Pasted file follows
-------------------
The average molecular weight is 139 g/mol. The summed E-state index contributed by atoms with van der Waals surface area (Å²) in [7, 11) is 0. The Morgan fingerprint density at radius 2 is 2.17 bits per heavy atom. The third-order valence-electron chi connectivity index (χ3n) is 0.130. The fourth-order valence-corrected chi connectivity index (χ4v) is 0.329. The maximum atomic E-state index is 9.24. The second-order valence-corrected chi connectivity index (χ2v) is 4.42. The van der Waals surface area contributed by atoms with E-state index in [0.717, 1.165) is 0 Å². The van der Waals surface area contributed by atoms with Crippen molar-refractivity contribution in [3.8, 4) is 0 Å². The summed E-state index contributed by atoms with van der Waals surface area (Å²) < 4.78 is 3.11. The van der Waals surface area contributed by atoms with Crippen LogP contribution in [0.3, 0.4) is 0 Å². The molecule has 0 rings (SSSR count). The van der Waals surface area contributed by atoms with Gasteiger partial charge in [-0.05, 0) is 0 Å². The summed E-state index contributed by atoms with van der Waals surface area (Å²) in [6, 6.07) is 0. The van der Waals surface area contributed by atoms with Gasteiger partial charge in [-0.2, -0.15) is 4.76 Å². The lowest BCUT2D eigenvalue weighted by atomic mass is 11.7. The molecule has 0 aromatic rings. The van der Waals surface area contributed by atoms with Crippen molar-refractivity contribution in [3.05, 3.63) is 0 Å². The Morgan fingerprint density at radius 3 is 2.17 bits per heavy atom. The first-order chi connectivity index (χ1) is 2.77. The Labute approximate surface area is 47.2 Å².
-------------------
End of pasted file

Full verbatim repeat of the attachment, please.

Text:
The average molecular weight is 139 g/mol. The summed E-state index contributed by atoms with van der Waals surface area (Å²) in [7, 11) is 0. The Morgan fingerprint density at radius 2 is 2.17 bits per heavy atom. The third-order valence-electron chi connectivity index (χ3n) is 0.130. The fourth-order valence-corrected chi connectivity index (χ4v) is 0.329. The maximum atomic E-state index is 9.24. The second-order valence-corrected chi connectivity index (χ2v) is 4.42. The van der Waals surface area contributed by atoms with E-state index in [0.717, 1.165) is 0 Å². The van der Waals surface area contributed by atoms with Crippen molar-refractivity contribution in [3.8, 4) is 0 Å². The summed E-state index contributed by atoms with van der Waals surface area (Å²) < 4.78 is 3.11. The van der Waals surface area contributed by atoms with Crippen LogP contribution in [0.3, 0.4) is 0 Å². The molecule has 0 rings (SSSR count). The van der Waals surface area contributed by atoms with Gasteiger partial charge in [-0.05, 0) is 0 Å². The summed E-state index contributed by atoms with van der Waals surface area (Å²) in [6, 6.07) is 0. The van der Waals surface area contributed by atoms with Gasteiger partial charge in [-0.2, -0.15) is 4.76 Å². The lowest BCUT2D eigenvalue weighted by atomic mass is 11.7. The molecule has 0 aromatic rings. The van der Waals surface area contributed by atoms with Crippen molar-refractivity contribution in [3.05, 3.63) is 0 Å². The Morgan fingerprint density at radius 3 is 2.17 bits per heavy atom. The first-order chi connectivity index (χ1) is 2.77. The Labute approximate surface area is 47.2 Å².